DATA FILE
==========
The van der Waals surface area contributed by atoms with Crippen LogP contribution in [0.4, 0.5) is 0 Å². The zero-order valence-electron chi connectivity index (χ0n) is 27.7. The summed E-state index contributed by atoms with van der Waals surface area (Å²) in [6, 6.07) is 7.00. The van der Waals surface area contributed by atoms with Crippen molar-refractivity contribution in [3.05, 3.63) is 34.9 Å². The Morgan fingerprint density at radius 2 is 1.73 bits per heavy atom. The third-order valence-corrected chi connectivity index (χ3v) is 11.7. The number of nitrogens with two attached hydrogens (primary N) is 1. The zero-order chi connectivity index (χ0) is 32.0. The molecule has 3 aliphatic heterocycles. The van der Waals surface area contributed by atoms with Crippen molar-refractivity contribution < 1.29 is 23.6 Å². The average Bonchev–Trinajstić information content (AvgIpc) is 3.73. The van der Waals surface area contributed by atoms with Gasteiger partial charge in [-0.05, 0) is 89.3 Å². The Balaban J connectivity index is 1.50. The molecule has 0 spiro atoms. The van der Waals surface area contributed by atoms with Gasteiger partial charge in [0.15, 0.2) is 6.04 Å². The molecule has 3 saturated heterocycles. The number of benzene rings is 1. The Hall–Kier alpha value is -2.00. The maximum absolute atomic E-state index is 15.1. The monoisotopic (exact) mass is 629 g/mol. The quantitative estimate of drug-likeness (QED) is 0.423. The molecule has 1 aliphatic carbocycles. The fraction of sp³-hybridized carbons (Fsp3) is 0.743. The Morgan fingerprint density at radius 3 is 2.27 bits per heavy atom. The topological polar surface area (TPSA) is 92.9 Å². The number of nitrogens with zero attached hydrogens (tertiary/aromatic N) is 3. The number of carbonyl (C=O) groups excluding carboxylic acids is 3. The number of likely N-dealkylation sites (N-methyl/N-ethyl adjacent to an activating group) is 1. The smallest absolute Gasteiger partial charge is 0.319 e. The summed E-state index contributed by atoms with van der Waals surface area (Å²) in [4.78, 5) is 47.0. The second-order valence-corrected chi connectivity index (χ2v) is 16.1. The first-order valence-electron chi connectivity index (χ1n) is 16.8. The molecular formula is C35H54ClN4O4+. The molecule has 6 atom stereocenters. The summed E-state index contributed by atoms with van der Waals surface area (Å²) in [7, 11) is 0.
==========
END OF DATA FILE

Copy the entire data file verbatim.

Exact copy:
The van der Waals surface area contributed by atoms with Crippen LogP contribution in [0.4, 0.5) is 0 Å². The zero-order valence-electron chi connectivity index (χ0n) is 27.7. The summed E-state index contributed by atoms with van der Waals surface area (Å²) in [6, 6.07) is 7.00. The van der Waals surface area contributed by atoms with Crippen molar-refractivity contribution in [3.05, 3.63) is 34.9 Å². The Morgan fingerprint density at radius 2 is 1.73 bits per heavy atom. The third-order valence-corrected chi connectivity index (χ3v) is 11.7. The number of nitrogens with two attached hydrogens (primary N) is 1. The zero-order chi connectivity index (χ0) is 32.0. The molecule has 3 aliphatic heterocycles. The van der Waals surface area contributed by atoms with Crippen molar-refractivity contribution < 1.29 is 23.6 Å². The average Bonchev–Trinajstić information content (AvgIpc) is 3.73. The van der Waals surface area contributed by atoms with Gasteiger partial charge in [-0.05, 0) is 89.3 Å². The Balaban J connectivity index is 1.50. The molecule has 0 spiro atoms. The van der Waals surface area contributed by atoms with Gasteiger partial charge in [0.15, 0.2) is 6.04 Å². The molecule has 3 saturated heterocycles. The number of benzene rings is 1. The Hall–Kier alpha value is -2.00. The maximum absolute atomic E-state index is 15.1. The monoisotopic (exact) mass is 629 g/mol. The quantitative estimate of drug-likeness (QED) is 0.423. The molecule has 1 aliphatic carbocycles. The fraction of sp³-hybridized carbons (Fsp3) is 0.743. The Morgan fingerprint density at radius 3 is 2.27 bits per heavy atom. The topological polar surface area (TPSA) is 92.9 Å². The number of nitrogens with zero attached hydrogens (tertiary/aromatic N) is 3. The number of carbonyl (C=O) groups excluding carboxylic acids is 3. The number of likely N-dealkylation sites (N-methyl/N-ethyl adjacent to an activating group) is 1. The smallest absolute Gasteiger partial charge is 0.319 e. The summed E-state index contributed by atoms with van der Waals surface area (Å²) in [4.78, 5) is 47.0. The second-order valence-corrected chi connectivity index (χ2v) is 16.1. The first-order valence-electron chi connectivity index (χ1n) is 16.8. The molecular formula is C35H54ClN4O4+. The molecule has 6 atom stereocenters. The summed E-state index contributed by atoms with van der Waals surface area (Å²) in [7, 11) is 0.